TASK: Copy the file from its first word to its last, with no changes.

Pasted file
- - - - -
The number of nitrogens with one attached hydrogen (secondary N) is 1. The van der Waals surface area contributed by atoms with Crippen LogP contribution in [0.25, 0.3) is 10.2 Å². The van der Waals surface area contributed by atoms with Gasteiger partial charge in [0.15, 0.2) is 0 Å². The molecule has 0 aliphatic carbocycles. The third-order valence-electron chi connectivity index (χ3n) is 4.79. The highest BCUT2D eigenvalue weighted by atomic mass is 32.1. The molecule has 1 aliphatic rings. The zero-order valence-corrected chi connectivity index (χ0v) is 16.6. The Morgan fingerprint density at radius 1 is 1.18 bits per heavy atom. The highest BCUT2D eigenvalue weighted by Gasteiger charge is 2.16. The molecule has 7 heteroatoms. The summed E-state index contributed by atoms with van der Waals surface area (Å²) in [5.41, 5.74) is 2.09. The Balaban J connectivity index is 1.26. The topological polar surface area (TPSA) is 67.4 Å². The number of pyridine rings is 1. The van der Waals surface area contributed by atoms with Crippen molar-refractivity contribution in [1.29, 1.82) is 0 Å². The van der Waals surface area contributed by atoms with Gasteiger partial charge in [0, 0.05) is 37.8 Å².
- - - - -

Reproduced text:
The number of nitrogens with one attached hydrogen (secondary N) is 1. The van der Waals surface area contributed by atoms with Crippen LogP contribution in [0.25, 0.3) is 10.2 Å². The van der Waals surface area contributed by atoms with Gasteiger partial charge in [0.15, 0.2) is 0 Å². The molecule has 0 aliphatic carbocycles. The third-order valence-electron chi connectivity index (χ3n) is 4.79. The highest BCUT2D eigenvalue weighted by atomic mass is 32.1. The molecule has 1 aliphatic rings. The zero-order valence-corrected chi connectivity index (χ0v) is 16.6. The Morgan fingerprint density at radius 1 is 1.18 bits per heavy atom. The highest BCUT2D eigenvalue weighted by Gasteiger charge is 2.16. The molecule has 7 heteroatoms. The summed E-state index contributed by atoms with van der Waals surface area (Å²) in [5.41, 5.74) is 2.09. The Balaban J connectivity index is 1.26. The topological polar surface area (TPSA) is 67.4 Å². The number of pyridine rings is 1. The van der Waals surface area contributed by atoms with Crippen molar-refractivity contribution in [1.29, 1.82) is 0 Å². The van der Waals surface area contributed by atoms with Gasteiger partial charge in [0, 0.05) is 37.8 Å².